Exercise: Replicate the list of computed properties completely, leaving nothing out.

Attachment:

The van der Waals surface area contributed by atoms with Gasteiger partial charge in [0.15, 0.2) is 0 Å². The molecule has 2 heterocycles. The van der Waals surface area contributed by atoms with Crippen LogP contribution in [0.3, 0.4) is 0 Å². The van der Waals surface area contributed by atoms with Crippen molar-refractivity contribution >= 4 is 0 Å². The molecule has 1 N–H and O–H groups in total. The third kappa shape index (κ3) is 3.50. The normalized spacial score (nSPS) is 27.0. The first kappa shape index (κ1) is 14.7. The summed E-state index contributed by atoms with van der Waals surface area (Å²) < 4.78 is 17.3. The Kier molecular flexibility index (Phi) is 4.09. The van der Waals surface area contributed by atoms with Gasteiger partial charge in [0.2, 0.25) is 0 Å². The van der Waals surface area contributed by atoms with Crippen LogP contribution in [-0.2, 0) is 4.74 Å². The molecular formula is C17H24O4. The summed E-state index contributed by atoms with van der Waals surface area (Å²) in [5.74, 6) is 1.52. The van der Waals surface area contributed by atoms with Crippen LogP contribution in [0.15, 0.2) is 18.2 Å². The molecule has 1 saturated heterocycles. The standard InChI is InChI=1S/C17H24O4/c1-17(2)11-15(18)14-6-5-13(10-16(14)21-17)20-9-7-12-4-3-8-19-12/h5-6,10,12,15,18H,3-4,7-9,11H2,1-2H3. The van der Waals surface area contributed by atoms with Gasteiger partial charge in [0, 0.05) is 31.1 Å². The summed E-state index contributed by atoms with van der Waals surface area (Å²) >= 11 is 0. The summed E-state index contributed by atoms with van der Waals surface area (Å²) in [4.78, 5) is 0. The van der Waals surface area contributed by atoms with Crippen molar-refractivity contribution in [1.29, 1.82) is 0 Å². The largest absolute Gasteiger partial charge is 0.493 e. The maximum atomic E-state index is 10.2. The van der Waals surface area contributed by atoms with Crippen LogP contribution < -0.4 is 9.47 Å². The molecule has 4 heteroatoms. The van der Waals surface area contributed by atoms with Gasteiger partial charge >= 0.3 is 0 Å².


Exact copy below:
The van der Waals surface area contributed by atoms with Gasteiger partial charge in [0.15, 0.2) is 0 Å². The molecule has 2 heterocycles. The van der Waals surface area contributed by atoms with Crippen LogP contribution in [0.3, 0.4) is 0 Å². The van der Waals surface area contributed by atoms with Crippen molar-refractivity contribution >= 4 is 0 Å². The molecule has 1 N–H and O–H groups in total. The third kappa shape index (κ3) is 3.50. The normalized spacial score (nSPS) is 27.0. The first kappa shape index (κ1) is 14.7. The summed E-state index contributed by atoms with van der Waals surface area (Å²) < 4.78 is 17.3. The Kier molecular flexibility index (Phi) is 4.09. The van der Waals surface area contributed by atoms with Gasteiger partial charge in [0.2, 0.25) is 0 Å². The van der Waals surface area contributed by atoms with Crippen LogP contribution in [-0.2, 0) is 4.74 Å². The molecular formula is C17H24O4. The summed E-state index contributed by atoms with van der Waals surface area (Å²) in [5.74, 6) is 1.52. The van der Waals surface area contributed by atoms with Crippen LogP contribution in [0.15, 0.2) is 18.2 Å². The molecule has 1 saturated heterocycles. The standard InChI is InChI=1S/C17H24O4/c1-17(2)11-15(18)14-6-5-13(10-16(14)21-17)20-9-7-12-4-3-8-19-12/h5-6,10,12,15,18H,3-4,7-9,11H2,1-2H3. The van der Waals surface area contributed by atoms with Gasteiger partial charge in [0, 0.05) is 31.1 Å². The summed E-state index contributed by atoms with van der Waals surface area (Å²) >= 11 is 0. The summed E-state index contributed by atoms with van der Waals surface area (Å²) in [4.78, 5) is 0. The van der Waals surface area contributed by atoms with Crippen molar-refractivity contribution in [1.29, 1.82) is 0 Å². The largest absolute Gasteiger partial charge is 0.493 e. The maximum atomic E-state index is 10.2. The van der Waals surface area contributed by atoms with Crippen LogP contribution < -0.4 is 9.47 Å². The molecule has 4 heteroatoms. The van der Waals surface area contributed by atoms with Gasteiger partial charge >= 0.3 is 0 Å².